You talk about the way viewers see you. Has the way your colleagues see you changed as well?

Initially, people may have looked at me with a sceptical eye, because we won our first star very, very quickly. I'd just finished Top Chef, and they probably thought it was because I'm a Parisian with a lot of contacts, that it was just media hype, with a touch of affirmative action. Gradually, though, they realised that I'm a hard-working chef who's passionate about his craft. I think people now acknowledge me as a colleague, and I think the Cuisine Ouverte TV show has helped to bring about this change in attitude. We filmed more than 120 episodes, which means that I was able to have open discussions with over 120 chefs.

Wasn't there a certain mistrust of African-influenced gastronomy?

Quite the contrary! Both the public and the chefs tend to be curious about it, and are keen to try it out. I'm delighted to have the opportunity to impress them with my dishes: if they like my cooking, they may not immediately go to an Afro restaurant to try yassa or thiep, but they'll no longer have negative preconceptions about that cuisine. It's also a generational issue. People aged 15-35, or even 40, are used to multicultural contexts. They have Asian or African friends, and they eat spicy as well as non-spicy, without thinking too much about it. On the other hand, for the others, this spice- and chilli-based cuisine is completely new, and we walk them through their discovery. I'm pleased to see that at MoSuke we're able to reach out to both groups, and that we're also attracting customers from the diaspora who think they know the dishes, but who realise they've never tasted a mafé like mine. My ambition is to astonish, always.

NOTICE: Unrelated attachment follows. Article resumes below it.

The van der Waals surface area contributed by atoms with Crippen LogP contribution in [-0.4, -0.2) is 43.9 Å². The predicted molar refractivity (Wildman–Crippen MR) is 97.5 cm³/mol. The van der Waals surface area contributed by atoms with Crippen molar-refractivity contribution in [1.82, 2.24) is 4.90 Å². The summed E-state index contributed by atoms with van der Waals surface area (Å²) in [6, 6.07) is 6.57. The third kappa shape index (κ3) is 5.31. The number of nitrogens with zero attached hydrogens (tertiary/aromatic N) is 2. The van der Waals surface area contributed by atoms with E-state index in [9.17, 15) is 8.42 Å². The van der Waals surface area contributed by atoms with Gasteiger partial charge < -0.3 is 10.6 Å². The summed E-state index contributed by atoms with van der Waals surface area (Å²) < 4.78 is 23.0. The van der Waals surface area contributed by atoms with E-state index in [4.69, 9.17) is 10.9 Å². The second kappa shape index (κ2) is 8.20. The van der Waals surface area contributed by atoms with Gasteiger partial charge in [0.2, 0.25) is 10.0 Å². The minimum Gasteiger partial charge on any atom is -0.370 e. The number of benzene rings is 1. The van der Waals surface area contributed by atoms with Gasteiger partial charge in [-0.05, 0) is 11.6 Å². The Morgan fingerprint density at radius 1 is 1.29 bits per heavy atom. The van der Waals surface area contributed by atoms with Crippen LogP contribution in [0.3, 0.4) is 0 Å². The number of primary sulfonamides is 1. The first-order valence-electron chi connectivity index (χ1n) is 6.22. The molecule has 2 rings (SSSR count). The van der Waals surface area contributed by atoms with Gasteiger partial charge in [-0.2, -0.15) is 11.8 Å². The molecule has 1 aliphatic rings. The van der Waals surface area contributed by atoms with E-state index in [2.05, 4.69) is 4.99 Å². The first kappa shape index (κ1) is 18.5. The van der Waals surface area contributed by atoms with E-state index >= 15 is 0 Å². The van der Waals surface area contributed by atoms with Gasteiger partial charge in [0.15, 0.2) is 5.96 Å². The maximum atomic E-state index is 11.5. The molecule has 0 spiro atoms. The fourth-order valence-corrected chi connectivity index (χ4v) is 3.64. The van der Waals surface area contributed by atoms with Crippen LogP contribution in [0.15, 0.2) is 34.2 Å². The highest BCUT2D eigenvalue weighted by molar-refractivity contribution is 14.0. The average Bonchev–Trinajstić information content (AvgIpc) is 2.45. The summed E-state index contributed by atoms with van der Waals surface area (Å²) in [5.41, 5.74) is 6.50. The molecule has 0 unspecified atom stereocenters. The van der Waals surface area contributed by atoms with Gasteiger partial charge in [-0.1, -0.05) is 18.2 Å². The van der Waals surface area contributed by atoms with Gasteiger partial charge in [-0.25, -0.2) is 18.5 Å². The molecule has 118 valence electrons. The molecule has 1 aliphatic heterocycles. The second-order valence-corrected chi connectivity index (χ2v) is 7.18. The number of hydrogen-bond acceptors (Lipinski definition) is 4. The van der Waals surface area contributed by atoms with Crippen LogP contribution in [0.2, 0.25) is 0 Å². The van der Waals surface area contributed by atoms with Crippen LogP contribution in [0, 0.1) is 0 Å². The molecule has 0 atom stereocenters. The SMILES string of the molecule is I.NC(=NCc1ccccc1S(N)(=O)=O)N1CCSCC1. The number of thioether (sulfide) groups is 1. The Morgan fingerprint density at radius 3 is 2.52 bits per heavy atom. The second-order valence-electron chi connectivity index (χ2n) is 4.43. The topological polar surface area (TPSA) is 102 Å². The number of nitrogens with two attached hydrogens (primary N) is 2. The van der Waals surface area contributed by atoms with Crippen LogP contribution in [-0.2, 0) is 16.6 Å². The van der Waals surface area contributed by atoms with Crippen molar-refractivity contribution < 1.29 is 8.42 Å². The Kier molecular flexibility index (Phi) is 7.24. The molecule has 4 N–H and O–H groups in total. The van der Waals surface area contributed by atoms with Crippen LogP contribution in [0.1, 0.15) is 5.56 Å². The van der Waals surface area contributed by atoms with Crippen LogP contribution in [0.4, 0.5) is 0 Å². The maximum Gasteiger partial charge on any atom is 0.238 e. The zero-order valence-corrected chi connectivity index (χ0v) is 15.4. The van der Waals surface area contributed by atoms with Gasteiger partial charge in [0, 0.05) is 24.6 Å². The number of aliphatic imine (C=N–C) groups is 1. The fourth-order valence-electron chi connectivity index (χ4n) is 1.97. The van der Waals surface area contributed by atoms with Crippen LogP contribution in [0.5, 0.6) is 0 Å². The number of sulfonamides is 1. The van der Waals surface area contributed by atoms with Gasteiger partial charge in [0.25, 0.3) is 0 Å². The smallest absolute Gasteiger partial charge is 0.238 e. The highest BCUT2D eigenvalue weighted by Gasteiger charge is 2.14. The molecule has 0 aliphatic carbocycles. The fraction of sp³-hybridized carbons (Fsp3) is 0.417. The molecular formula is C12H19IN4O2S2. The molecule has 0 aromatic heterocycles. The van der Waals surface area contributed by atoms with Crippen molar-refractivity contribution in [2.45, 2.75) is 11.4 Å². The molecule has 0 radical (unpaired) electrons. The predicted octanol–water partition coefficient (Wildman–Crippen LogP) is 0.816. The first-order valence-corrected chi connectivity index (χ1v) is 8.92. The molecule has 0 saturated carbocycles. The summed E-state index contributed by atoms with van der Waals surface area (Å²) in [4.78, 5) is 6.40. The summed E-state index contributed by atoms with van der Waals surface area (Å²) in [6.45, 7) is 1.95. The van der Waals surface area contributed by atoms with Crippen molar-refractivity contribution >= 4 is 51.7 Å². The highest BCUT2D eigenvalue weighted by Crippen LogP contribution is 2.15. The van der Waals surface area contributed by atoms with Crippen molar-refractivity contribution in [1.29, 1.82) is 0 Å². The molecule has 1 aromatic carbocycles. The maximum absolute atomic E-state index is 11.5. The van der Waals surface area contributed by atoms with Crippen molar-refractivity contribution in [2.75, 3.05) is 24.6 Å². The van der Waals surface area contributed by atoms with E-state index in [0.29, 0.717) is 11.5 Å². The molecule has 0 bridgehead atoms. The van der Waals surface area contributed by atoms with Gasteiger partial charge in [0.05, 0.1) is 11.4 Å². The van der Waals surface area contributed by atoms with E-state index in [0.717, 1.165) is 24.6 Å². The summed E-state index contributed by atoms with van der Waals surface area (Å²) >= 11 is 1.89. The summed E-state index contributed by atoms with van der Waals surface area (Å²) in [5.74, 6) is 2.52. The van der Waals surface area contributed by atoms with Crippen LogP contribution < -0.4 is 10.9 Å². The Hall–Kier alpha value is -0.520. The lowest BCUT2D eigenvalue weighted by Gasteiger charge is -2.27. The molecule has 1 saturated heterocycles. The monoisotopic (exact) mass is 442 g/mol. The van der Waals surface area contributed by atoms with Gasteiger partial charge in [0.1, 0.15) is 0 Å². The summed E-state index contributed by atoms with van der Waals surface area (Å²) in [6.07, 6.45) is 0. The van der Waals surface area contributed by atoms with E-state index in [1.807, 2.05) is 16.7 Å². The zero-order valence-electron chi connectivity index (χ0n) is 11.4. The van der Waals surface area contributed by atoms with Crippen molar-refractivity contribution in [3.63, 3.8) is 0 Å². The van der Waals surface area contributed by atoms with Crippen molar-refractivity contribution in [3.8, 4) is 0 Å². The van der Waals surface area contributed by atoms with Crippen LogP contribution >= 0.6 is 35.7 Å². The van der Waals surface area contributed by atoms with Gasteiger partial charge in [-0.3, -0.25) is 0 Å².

What's your take on the Afro-gastronomic scene in France? And in Africa?